- Details of the report were generally robust, with widespread gains across sectors and regions. Sales increased in five of 7 subsectors, representing 70% of total wholesale trade. Regionally, sales were up in 7 provinces, representing 90% of wholesale trade.

  • 2019-03-20 15:20


    WASHINGTON (MNI) - The following is a response of Federal Reserve Chairman Jerome Powell to a question from a reporter at his press conference following Wednesday's Federal Open Market Committee meeting.

    Question: The Fed has been allowing the average maturity of securities in its bond portfolio to lengthen. Is this aimed at consciously, aimed at flattening the yield curve? And is that going to be part of the Fed's longer run balance sheet strategy? And if flattening the yield curve is a conscious long-term strategy, are you concerned about the side effect of the heightening concerns about a flatter or inverted yield curve being a harbinger of recession.

    Powell: The basic answer to the question is no.

  • 2019-03-20 15:20


    WASHINGTON (MNI) - The following is a response of Federal Reserve Chairman Jerome Powell to a question from a reporter at his press conference following Wednesday's Federal Open Market Committee meeting.

    Question: Hi, Jean Yung from Market News. I wanted to ask, at what point do you expect to begin to allow the balance sheet to grow slowly again? How will you make that decision?

    Powell: As I mentioned, the balance sheet runoff will stop at September 30.

  • 2019-03-20 15:10


    WASHINGTON (MN) - The following is a response of Federal Reserve Chairman Jerome Powell to a question from a reporter at his press conference following Wednesday's Federal Open Market Committee meeting.

    Question: I counted five downgrades in the first paragraph of the FOMC statement. What conditions do you need to see in order for a rate cut or rate hike on the other side of that then?

    Powell: I think we wanted to be careful to go ahead and acknowledge the things, it's relatively little hard data so far this year but we were careful to point out lower retail sales, the weak November meeting, BFI, all those things, and that was the right thing to do.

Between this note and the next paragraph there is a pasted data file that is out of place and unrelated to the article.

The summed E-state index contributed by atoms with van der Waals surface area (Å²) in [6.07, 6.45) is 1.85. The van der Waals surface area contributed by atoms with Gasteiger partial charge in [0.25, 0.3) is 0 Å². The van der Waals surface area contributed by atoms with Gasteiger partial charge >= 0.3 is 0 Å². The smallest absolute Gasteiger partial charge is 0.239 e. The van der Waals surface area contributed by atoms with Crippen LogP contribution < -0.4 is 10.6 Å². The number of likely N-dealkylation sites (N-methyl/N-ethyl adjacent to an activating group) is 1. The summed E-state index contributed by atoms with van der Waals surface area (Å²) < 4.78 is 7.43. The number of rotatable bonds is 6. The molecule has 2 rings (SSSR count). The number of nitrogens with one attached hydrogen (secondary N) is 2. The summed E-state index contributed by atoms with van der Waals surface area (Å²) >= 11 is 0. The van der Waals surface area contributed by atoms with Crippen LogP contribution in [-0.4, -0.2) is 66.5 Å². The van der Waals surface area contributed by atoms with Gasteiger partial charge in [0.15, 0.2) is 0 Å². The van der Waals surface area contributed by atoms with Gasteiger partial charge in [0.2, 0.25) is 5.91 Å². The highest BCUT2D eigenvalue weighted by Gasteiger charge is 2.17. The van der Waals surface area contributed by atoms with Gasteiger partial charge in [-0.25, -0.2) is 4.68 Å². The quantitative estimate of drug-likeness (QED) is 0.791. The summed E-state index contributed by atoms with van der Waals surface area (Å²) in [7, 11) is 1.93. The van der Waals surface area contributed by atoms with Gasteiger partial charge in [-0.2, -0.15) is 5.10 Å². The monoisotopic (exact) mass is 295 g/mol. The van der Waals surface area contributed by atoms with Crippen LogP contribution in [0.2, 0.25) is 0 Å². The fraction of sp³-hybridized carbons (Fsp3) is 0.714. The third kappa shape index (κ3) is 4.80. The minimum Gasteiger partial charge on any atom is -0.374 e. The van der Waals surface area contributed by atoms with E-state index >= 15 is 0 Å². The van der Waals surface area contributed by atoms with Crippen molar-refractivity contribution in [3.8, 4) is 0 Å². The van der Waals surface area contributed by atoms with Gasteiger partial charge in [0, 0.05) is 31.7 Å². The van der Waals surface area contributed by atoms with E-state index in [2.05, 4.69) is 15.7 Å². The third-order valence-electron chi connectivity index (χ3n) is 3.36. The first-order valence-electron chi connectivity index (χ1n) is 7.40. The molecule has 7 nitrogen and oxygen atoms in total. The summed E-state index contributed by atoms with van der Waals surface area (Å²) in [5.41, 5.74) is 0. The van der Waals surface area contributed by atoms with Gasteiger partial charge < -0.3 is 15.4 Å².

• 2019-03-20 15:07


    WASHINGTON (MN) - The following is a response of Federal Reserve Chairman Jerome Powell to a question from a reporter at his press conference following Wednesday's Federal Open Market Committee meeting.

    Question: On the size of the balance sheet, do you have a numerical estimate for where it will be at the end of September once the runoff is complete?

    Powell: In terms of the size of the balance sheet, the balance sheet will be of a size of approximately 17 percent of GDP, around the end of this year, down from 25 percent of GDP at the end of 2014. So significantly smaller relative to GDP than it was.

  • 2019-03-20 07:00


    WASHINGTON (MNI) - The following is the text of the Mortgage Bankers Association's Mortgage Applications Survey released Wednesday morning:

    Mortgage applications increased 1.6 percent from one week earlier, according to data from the Mortgage Bankers Association's (MBA) Weekly Mortgage Applications Survey for the week ending March 15, 2019.

    The Market Composite Index, a measure of mortgage loan application volume, increased 1.6 percent on a seasonally adjusted basis from one week earlier. On an unadjusted basis, the Index increased 2 percent compared with the previous week. The Refinance Index increased 4 percent from the previous week.